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Dobkin, Alix (b. 1940)  
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Alix Dobkin has been a lifelong progressive activist and a pioneer in women's music. She was already a seasoned folk music performer in the early 1970s when a consciousness-raising group led her to the feminist movement and she came out as a lesbian. She thenceforward focused her energy on creating a women's culture based in radical politics.

Dokin's first album, Lavender Jane Loves Women, produced in 1973 with Kay Gardner and Marilyn Ries, not only ushered in a new era of lesbian music, produced by women for women, but also paved the way for mainstream lesbian musicians from k.d. lang and the Indigo Girls to Bitch and Chely Wright.

The biography of her early years, My Red Blood, published in 2009, chronicles not only her own life, but the coming of age of a generation.

Dobkin was born on August 16, 1940 in New York City into a Jewish Communist family. She was named Alix for an uncle who was executed while fighting against Fascists during the Spanish Civil War.

She grew up aware of a rich family tradition of leftist politics and resistance to oppression. In early childhood she bit a neighbor child who used an anti-Jewish slur, thus exhibiting her own early dedication to fighting back against intolerance.

Reared at a time when anti-Communist hysteria came to dominate American life, Dobkin grew up in a family that was constantly aware of surveillance and suspicion. She learned to value the power of solidarity and the galvanizing force of music to build that solidarity.

The Dobkin family lived in New York, Philadelphia, and even two uncomfortable years in Kansas City during the mid-1950s. She graduated from Philadelphia's Germantown High School in 1958, and from Philadelphia's Tyler School of Fine Arts in 1962. Soon afterwards, she left for New York to join the growing folk music movement which was centered in Greenwich Village.

During the next ten years, she became deeply involved in the folk scene and built a successful career as a folksinger. She was known especially for a diverse repertoire of songs from many countries.

In 1965, Dobkin married Sam Hood, who managed the Gaslight, a popular Village folk venue. The couple had a daughter, Adrian, before divorcing during the early 1970s.

During the late 1960s and 1970s, progressive women began to examine their position as women, in the larger society and in the social justice movement. One of the most powerful organizing tools in building the women's liberation movement was the consciousness-raising group, where, often for the first time, women began to talk to each other about the injustices in their lives.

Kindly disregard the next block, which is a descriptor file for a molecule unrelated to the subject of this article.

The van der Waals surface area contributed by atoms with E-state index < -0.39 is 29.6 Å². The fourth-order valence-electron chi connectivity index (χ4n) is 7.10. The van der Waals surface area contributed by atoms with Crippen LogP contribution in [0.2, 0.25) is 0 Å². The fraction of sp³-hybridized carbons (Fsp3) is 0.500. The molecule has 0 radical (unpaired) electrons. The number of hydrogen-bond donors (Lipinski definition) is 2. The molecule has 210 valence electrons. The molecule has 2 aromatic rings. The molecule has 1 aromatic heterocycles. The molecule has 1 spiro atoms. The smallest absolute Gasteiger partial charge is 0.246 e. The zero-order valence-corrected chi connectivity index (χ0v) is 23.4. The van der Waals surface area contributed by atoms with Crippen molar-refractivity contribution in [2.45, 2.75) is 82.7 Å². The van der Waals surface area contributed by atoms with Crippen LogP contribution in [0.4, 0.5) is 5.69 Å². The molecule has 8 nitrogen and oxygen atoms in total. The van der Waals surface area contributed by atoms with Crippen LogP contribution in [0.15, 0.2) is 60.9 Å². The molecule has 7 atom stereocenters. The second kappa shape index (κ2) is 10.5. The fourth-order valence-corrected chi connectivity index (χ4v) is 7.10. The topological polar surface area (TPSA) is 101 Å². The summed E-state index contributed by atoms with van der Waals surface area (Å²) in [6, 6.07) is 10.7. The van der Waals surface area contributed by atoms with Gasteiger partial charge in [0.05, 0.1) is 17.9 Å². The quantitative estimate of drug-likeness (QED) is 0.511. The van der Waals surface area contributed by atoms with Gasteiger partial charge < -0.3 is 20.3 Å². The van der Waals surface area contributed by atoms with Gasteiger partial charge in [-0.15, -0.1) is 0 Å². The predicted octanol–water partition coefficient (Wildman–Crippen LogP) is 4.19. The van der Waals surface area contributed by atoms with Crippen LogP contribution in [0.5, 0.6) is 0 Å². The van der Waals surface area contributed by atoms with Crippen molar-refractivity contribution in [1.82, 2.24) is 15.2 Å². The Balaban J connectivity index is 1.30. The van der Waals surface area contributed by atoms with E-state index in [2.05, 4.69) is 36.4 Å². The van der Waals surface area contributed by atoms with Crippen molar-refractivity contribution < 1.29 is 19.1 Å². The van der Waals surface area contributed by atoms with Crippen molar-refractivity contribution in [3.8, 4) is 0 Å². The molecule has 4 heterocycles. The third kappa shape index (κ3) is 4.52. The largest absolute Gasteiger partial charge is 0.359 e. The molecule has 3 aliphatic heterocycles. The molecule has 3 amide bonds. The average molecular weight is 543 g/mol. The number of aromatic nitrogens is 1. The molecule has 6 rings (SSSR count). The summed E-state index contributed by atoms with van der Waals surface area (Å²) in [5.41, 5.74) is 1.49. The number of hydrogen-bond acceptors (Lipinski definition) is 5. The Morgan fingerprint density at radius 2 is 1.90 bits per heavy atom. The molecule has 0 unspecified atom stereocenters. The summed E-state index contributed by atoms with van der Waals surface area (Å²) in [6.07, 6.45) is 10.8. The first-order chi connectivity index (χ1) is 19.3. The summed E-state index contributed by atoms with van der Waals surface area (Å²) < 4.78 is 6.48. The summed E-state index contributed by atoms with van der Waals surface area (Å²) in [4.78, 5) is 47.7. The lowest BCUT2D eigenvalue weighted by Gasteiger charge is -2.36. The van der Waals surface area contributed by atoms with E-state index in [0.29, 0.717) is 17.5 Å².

Dobkin became part of a consciousness-raising group and soon became an active feminist. As happened with many women, once they became open to the possibility of loving women, she also fell in love with her close friend, writer and radio host Liza Cowan, and came out as a lesbian.

As an activist and a musician, it was natural that Dobkin soon began to put her new passions into song. By 1973 she had joined with two other lesbians to produce Lavender Jane Loves Women, the first album produced entirely by women with songs specifically for women. With titles like "The Woman in Your Life," and "Her Precious Love," Lavender Jane was openly lesbian and forcefully feminist.

The album ushered in the genre of "women's music," a feminist offshoot of the folk movement that combined traditional and original songs with an intent to raise political consciousness, which Dobkin hoped would lead to political action.

Dobkin followed Lavender Jane with Living With Lesbians (1976), XXAlix (1980), and These Women (1986). Her music became the coming-out soundtrack for thousands of lesbians, and her women-only concerts became dynamic meeting places for emerging lesbian communities across the country.

Dobkin, who wrote columns and articles for lesbian and gay newspapers and magazines, such as Chicago Outlines, Windy City Times, off our backs, Lesbian News, and Rain & Thunder, became almost as well known for her rousing commentary as for her woman-positive lyrics. She remarked wryly, "My job is to say 'lesbian' as often as possible."

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Alix Dobkin's autobiography (Alyson, 2009).
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